keywords = "Behaviour, Benzodiazepines, Drug discrimination, Ethanol, Neuroactive steroids, Pentobarbital",
author = "Ator, {Nancy A.} and Grant, {Kathleen (Kathy)} and Purdy, {Robert H.} and Paul, {Steven M.} and Griffiths, {Roland R.}",
year = "1993",
month = "9",
day = "14",
doi = "10.1016/0014-2999(93)90208-Y",
language = "English (US)",
volume = "241",
pages = "237--243",
journal = "European Journal of Pharmacology",
issn = "0014-2999",
publisher = "Elsevier",
number = "2-3",

}

TY - JOUR

T1 - Drug discrimination analysis of endogenous neuroactive steroids in rats

AU - Ator, Nancy A.

AU - Grant, Kathleen (Kathy)

AU - Purdy, Robert H.

AU - Paul, Steven M.

AU - Griffiths, Roland R.

PY - 1993/9/14

Y1 - 1993/9/14

N2 - Rats were trained in a two-lever procedure to discriminate either pentobarbital (10 mg/kg), ethanol (1.5 g/kg), diazepam (1 mg/kg), or lorazepam (1 mg/kg) from the no-drug condition. Consistent with previous reports, rats in the pentobarbital, ethanol, and diazepam training conditions all showed complete dose-dependent generalization to pentobarbital under test conditions, but rats trained to discriminate lorazepam did not. Administration of the neuroactive steroids 3α, 21-dihydroxy-5α-pregnan-20-one (3α,5α-THDOC) and 3α-hydroxy-5α-pregnan-20-one (3α,5α-P) also produced complete generalization in rats trained to discriminate pentobarbital, ethanol, and diazepam, but not in rats trained to discriminate lorazepam. These results further indicate the specificity of the lorazepam training condition and are consistent with neurochemical data indicating that these neuroactive steroids are similar to barbiturates in modulating γ-aminobutyric acid (GABA)A receptors. In the context of previous data, the results from the four training groups suggest that the discriminative-stimulus effects of the neuroactive steroids are sedative/anxiolytic in nature and probably mediated through a non-benzodiazepine GABAA site.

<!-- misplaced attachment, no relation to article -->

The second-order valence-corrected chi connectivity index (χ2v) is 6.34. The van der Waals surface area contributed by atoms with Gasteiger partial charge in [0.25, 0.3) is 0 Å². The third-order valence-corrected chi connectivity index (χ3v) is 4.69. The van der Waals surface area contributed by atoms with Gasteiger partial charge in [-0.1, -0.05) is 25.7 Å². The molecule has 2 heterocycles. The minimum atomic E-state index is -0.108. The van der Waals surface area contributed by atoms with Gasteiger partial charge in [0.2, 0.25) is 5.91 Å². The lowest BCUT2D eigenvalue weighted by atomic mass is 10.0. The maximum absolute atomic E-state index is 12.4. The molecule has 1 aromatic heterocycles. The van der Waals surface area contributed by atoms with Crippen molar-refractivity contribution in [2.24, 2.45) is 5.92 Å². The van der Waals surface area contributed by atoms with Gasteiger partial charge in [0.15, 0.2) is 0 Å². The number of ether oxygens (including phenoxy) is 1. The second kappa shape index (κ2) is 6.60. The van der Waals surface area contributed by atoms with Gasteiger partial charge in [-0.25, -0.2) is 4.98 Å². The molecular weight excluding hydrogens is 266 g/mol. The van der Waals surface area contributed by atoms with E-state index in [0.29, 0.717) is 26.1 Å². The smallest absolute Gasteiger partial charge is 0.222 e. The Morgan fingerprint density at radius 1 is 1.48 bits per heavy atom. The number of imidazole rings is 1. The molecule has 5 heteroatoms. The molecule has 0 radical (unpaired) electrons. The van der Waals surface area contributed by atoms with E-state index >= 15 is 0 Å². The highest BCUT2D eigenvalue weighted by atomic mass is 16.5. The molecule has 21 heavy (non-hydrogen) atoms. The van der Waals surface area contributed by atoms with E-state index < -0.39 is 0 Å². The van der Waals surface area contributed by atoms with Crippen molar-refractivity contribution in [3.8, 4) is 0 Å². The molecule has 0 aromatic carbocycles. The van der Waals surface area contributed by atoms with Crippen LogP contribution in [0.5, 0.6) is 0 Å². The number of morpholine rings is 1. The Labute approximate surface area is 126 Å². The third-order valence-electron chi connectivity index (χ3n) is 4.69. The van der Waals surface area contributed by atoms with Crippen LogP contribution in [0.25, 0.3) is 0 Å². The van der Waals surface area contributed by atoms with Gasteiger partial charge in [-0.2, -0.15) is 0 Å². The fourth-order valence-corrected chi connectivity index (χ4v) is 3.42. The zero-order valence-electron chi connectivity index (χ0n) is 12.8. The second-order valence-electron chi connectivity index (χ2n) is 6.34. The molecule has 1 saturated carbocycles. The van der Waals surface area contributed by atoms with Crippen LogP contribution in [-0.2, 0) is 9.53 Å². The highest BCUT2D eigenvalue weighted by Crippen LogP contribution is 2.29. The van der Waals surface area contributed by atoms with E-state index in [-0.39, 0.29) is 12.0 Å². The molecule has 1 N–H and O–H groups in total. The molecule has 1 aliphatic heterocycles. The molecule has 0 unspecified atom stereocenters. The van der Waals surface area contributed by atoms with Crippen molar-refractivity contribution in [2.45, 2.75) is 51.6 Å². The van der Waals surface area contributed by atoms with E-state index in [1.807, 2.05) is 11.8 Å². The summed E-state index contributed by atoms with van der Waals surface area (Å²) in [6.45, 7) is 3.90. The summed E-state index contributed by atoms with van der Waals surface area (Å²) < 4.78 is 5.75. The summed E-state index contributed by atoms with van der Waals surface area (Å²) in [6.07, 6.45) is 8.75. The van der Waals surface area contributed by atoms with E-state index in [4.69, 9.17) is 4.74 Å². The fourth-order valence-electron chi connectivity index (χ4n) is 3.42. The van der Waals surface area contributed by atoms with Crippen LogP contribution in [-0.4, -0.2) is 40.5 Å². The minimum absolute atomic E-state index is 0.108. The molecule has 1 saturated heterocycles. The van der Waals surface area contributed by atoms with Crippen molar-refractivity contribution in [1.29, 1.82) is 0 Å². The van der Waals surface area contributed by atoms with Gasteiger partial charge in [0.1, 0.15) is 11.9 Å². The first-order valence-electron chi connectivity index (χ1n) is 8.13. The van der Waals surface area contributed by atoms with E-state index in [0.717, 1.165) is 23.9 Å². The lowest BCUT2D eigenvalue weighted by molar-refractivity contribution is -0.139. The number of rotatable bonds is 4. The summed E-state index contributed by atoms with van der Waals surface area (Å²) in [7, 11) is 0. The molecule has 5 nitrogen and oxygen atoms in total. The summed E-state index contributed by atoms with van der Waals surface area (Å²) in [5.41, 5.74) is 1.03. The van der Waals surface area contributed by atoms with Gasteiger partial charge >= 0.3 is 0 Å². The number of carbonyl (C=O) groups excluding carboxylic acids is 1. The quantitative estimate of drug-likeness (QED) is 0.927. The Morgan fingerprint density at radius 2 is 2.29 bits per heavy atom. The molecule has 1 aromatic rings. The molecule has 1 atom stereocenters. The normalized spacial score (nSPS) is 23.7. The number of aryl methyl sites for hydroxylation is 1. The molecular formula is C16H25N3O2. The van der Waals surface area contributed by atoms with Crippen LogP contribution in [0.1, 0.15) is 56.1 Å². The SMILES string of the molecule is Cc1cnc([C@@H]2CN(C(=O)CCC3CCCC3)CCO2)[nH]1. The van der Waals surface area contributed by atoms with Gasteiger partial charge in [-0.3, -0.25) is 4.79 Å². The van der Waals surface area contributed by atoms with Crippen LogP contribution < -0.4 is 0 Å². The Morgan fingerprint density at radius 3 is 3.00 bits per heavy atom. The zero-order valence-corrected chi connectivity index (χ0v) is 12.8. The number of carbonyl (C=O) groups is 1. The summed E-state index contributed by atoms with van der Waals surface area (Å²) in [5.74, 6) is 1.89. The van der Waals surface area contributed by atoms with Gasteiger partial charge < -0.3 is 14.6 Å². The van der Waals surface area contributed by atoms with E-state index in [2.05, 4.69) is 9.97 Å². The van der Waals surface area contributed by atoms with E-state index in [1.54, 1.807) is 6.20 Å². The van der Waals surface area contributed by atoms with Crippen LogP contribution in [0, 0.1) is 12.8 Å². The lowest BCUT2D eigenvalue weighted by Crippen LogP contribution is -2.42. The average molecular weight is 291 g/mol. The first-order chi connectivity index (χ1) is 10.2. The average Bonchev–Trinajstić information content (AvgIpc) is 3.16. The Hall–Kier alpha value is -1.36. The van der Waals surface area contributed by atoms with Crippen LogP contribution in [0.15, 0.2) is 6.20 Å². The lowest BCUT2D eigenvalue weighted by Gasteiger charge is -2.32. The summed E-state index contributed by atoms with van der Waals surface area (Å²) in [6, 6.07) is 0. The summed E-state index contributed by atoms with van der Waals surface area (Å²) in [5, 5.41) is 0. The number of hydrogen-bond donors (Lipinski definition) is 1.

AB - Rats were trained in a two-lever procedure to discriminate either pentobarbital (10 mg/kg), ethanol (1.5 g/kg), diazepam (1 mg/kg), or lorazepam (1 mg/kg) from the no-drug condition. Consistent with previous reports, rats in the pentobarbital, ethanol, and diazepam training conditions all showed complete dose-dependent generalization to pentobarbital under test conditions, but rats trained to discriminate lorazepam did not. Administration of the neuroactive steroids 3α, 21-dihydroxy-5α-pregnan-20-one (3α,5α-THDOC) and 3α-hydroxy-5α-pregnan-20-one (3α,5α-P) also produced complete generalization in rats trained to discriminate pentobarbital, ethanol, and diazepam, but not in rats trained to discriminate lorazepam. These results further indicate the specificity of the lorazepam training condition and are consistent with neurochemical data indicating that these neuroactive steroids are similar to barbiturates in modulating γ-aminobutyric acid (GABA)A receptors. In the context of previous data, the results from the four training groups suggest that the discriminative-stimulus effects of the neuroactive steroids are sedative/anxiolytic in nature and probably mediated through a non-benzodiazepine GABAA site.

KW - Behaviour

KW - Benzodiazepines

KW - Drug discrimination

KW - Ethanol

KW - Neuroactive steroids

KW - Pentobarbital

UR - http://www.scopus.com/inward/record.url?scp=0027205543&partnerID=8YFLogxK

UR - http://www.scopus.com/inward/citedby.url?scp=0027205543&partnerID=8YFLogxK

U2 - 10.1016/0014-2999(93)90208-Y

DO - 10.1016/0014-2999(93)90208-Y

M3 - Article

C2 - 7902289

AN - SCOPUS:0027205543

VL - 241

SP - 237

EP - 243

JO - European Journal of Pharmacology

JF - European Journal of Pharmacology

SN - 0014-2999

IS - 2-3

ER -